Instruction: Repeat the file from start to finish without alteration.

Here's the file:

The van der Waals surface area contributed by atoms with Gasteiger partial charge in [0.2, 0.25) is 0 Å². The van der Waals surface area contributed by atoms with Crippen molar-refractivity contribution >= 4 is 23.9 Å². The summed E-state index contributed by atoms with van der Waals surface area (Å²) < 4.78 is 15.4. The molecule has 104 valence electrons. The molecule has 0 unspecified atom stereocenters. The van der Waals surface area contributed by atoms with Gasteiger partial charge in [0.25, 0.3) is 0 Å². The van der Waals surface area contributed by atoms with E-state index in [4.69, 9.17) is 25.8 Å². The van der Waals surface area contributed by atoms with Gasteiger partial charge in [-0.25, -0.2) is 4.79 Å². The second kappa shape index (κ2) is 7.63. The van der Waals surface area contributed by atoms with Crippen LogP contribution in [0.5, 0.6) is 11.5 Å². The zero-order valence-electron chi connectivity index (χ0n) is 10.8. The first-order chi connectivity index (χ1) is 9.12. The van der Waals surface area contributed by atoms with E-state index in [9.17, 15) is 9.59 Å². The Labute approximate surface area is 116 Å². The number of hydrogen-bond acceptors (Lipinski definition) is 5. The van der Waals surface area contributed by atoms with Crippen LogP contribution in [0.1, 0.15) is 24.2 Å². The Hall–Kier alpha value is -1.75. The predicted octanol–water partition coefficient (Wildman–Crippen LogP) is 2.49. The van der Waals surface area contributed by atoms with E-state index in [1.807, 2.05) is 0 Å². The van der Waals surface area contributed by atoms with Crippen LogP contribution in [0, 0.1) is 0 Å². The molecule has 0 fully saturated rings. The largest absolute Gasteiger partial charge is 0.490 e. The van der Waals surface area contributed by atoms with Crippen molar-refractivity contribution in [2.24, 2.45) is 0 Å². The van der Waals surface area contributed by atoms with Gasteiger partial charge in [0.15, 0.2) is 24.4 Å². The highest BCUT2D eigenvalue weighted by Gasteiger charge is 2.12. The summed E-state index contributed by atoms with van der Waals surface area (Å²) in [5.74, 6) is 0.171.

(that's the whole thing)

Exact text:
The van der Waals surface area contributed by atoms with Gasteiger partial charge in [0.2, 0.25) is 0 Å². The van der Waals surface area contributed by atoms with Crippen molar-refractivity contribution >= 4 is 23.9 Å². The summed E-state index contributed by atoms with van der Waals surface area (Å²) < 4.78 is 15.4. The molecule has 104 valence electrons. The molecule has 0 unspecified atom stereocenters. The van der Waals surface area contributed by atoms with Gasteiger partial charge in [0.25, 0.3) is 0 Å². The van der Waals surface area contributed by atoms with E-state index in [4.69, 9.17) is 25.8 Å². The van der Waals surface area contributed by atoms with Gasteiger partial charge in [-0.25, -0.2) is 4.79 Å². The second kappa shape index (κ2) is 7.63. The van der Waals surface area contributed by atoms with Crippen LogP contribution in [0.5, 0.6) is 11.5 Å². The zero-order valence-electron chi connectivity index (χ0n) is 10.8. The first-order chi connectivity index (χ1) is 9.12. The van der Waals surface area contributed by atoms with E-state index in [9.17, 15) is 9.59 Å². The Labute approximate surface area is 116 Å². The number of hydrogen-bond acceptors (Lipinski definition) is 5. The van der Waals surface area contributed by atoms with Crippen LogP contribution in [0.1, 0.15) is 24.2 Å². The Hall–Kier alpha value is -1.75. The predicted octanol–water partition coefficient (Wildman–Crippen LogP) is 2.49. The van der Waals surface area contributed by atoms with E-state index in [1.807, 2.05) is 0 Å². The van der Waals surface area contributed by atoms with Crippen LogP contribution in [0, 0.1) is 0 Å². The molecule has 0 fully saturated rings. The largest absolute Gasteiger partial charge is 0.490 e. The van der Waals surface area contributed by atoms with Crippen molar-refractivity contribution in [2.24, 2.45) is 0 Å². The van der Waals surface area contributed by atoms with Gasteiger partial charge in [0.15, 0.2) is 24.4 Å². The highest BCUT2D eigenvalue weighted by Gasteiger charge is 2.12. The summed E-state index contributed by atoms with van der Waals surface area (Å²) in [5.74, 6) is 0.171.